(Reuters) – Intel plans to expand the Intel Developer Cloud to allow customers to try a range of new chips before they hit the market, a move it hopes will lure more application developers to use its processors, the company said on Tuesday.
Chip companies are increasingly enabling software and hardware developers to test out chips virtually in the cloud before they are shipped to save time.
A strong software developer ecosystem is increasingly becoming a competitive edge for semiconductor hardware manufacturers. It is one reason many artificial intelligence researchers say they use Nvidia chips for AI computing work, because its CUDA software platform has a large user base.
“The biggest software company you’ve never heard of”
“In some ways Intel is the biggest software company that you’ve never heard of,” said Nick McKeown, who leads Intel’s Network and Edge group, adding that there are over 20,000 software developers at Intel. “What we’ve done in the past is tend to do the software that just enables the low-level silicon to shine, but it’s kind of invisible.”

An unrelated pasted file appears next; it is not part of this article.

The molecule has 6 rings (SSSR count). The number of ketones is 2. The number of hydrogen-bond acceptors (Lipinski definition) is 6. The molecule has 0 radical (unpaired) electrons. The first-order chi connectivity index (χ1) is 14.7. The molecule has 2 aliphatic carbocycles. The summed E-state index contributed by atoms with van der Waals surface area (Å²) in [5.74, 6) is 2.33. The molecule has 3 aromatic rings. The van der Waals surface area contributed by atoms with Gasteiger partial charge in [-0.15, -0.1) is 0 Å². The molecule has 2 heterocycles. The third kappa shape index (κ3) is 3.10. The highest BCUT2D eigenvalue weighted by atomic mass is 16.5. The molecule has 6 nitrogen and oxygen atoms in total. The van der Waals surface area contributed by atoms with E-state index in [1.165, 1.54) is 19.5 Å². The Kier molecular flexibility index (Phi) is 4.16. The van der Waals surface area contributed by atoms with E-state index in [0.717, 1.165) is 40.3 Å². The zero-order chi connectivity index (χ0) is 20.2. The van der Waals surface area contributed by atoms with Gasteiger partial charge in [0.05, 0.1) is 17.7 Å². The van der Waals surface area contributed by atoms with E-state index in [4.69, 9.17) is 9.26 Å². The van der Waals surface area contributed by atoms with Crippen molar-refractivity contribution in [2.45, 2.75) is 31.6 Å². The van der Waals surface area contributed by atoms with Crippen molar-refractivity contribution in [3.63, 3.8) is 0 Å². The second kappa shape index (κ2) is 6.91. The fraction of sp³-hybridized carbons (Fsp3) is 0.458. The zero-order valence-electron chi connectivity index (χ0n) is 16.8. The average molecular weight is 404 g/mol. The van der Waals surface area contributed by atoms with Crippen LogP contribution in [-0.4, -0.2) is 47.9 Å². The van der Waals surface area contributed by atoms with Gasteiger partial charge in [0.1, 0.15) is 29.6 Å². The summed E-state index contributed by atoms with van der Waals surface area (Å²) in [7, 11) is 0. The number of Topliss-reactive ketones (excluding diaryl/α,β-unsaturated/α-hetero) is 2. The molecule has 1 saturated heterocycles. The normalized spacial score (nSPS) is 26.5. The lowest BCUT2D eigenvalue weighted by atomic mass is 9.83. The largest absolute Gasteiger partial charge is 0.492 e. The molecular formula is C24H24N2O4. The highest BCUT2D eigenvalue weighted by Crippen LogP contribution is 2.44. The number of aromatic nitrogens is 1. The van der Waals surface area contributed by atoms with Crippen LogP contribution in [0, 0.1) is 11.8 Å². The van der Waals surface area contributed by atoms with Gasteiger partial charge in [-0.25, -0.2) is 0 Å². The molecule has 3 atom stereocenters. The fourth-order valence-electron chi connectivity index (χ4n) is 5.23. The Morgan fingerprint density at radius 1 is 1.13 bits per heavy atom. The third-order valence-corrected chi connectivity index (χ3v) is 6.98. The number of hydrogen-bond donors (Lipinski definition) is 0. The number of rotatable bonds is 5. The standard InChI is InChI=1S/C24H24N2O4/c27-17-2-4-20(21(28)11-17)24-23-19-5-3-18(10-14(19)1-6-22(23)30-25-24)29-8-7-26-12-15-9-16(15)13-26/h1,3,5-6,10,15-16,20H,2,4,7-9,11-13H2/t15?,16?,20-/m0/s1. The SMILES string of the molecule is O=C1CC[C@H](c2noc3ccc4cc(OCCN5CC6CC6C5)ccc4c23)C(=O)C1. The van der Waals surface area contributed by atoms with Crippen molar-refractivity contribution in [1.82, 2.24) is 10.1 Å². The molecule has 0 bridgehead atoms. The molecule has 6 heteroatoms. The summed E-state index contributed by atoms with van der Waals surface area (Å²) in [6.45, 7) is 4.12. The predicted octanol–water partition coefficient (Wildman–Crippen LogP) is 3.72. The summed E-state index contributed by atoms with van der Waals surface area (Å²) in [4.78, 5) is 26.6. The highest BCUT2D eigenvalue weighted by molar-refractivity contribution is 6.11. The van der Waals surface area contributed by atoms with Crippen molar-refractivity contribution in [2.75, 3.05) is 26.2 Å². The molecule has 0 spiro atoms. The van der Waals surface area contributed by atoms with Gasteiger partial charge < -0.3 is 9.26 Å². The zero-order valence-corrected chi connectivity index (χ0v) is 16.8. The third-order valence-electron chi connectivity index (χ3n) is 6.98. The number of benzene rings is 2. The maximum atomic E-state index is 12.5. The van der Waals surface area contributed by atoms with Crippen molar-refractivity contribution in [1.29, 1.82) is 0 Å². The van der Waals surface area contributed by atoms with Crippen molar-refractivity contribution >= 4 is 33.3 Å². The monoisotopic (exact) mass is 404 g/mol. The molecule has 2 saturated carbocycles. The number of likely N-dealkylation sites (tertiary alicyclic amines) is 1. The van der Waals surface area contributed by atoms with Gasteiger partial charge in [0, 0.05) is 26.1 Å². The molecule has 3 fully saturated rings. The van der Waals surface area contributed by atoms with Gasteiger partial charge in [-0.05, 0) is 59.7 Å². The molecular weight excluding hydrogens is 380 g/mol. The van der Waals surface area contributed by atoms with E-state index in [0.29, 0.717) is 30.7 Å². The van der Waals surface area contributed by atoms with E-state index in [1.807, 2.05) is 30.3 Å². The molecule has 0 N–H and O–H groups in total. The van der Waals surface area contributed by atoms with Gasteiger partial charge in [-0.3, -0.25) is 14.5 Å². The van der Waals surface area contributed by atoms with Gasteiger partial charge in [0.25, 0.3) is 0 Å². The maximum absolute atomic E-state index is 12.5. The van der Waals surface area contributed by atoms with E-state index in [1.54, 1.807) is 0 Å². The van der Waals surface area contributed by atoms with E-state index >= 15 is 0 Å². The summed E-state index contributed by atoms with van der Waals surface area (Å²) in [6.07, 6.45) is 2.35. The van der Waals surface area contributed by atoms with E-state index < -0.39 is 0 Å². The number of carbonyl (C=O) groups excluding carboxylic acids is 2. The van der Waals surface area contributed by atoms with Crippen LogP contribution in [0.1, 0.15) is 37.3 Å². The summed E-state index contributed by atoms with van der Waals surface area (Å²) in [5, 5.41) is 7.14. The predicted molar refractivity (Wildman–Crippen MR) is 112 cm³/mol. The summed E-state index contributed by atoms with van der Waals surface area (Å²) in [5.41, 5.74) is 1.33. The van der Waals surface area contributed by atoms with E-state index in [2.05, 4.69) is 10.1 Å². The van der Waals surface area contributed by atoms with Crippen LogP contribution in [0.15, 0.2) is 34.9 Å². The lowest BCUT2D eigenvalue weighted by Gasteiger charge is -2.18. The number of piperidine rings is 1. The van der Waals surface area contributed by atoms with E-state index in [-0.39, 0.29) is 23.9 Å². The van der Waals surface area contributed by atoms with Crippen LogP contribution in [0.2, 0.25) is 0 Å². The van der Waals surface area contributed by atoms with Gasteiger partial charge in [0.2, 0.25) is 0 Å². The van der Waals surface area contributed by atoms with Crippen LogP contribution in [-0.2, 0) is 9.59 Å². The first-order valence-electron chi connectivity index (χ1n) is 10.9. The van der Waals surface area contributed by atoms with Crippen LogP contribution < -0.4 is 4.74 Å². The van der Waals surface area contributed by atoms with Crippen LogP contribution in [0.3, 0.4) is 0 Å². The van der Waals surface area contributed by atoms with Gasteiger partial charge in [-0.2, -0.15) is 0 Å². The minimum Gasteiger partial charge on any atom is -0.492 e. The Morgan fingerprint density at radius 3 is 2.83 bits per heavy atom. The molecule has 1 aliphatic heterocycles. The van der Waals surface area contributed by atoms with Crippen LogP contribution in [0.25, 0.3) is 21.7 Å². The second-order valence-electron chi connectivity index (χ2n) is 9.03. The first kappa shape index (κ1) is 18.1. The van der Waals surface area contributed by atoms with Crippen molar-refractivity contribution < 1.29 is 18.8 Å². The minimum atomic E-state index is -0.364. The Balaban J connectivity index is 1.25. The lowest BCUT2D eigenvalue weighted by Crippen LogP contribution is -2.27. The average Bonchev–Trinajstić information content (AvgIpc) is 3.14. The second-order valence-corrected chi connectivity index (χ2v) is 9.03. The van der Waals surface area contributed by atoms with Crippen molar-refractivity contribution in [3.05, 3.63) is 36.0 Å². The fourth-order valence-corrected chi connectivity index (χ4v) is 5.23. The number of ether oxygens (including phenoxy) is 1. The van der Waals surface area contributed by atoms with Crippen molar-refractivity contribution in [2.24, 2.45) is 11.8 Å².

He said Intel is trying to make the developer cloud easier to use and also trying to hook the next generation of developers to make applications for Intel chips.
To that end, four years ago Intel hired Ria Cheruvu, a child engineering prodigy who joined the company at 14 with a bachelor’s degree in computer science from Harvard. Cheruvu said young developers face a lot of pain points in understanding the technology and experimenting with them, and that the developer cloud was helping to address some of the issues.
13th-generation Intel Core
Intel on Tuesday at its developer conference also unveiled its 13th-generation Intel Core desktop processor to help improve gaming experiences and the Intel Geti platform to help customers develop and use AI for computer vision.
The company also said its Arc A770 GPU for gamers will be available on Oct. 12 starting at $329, with Chief Executive Pat Gelsinger saying Intel is fixing the problem of gamers complaining of higher prices.
(By Jane Lanhee Lee; Reporting By Jane Lanhee Lee and Chavi Mehta; Editing by Christian Schmollinger and Jonathan Oatis)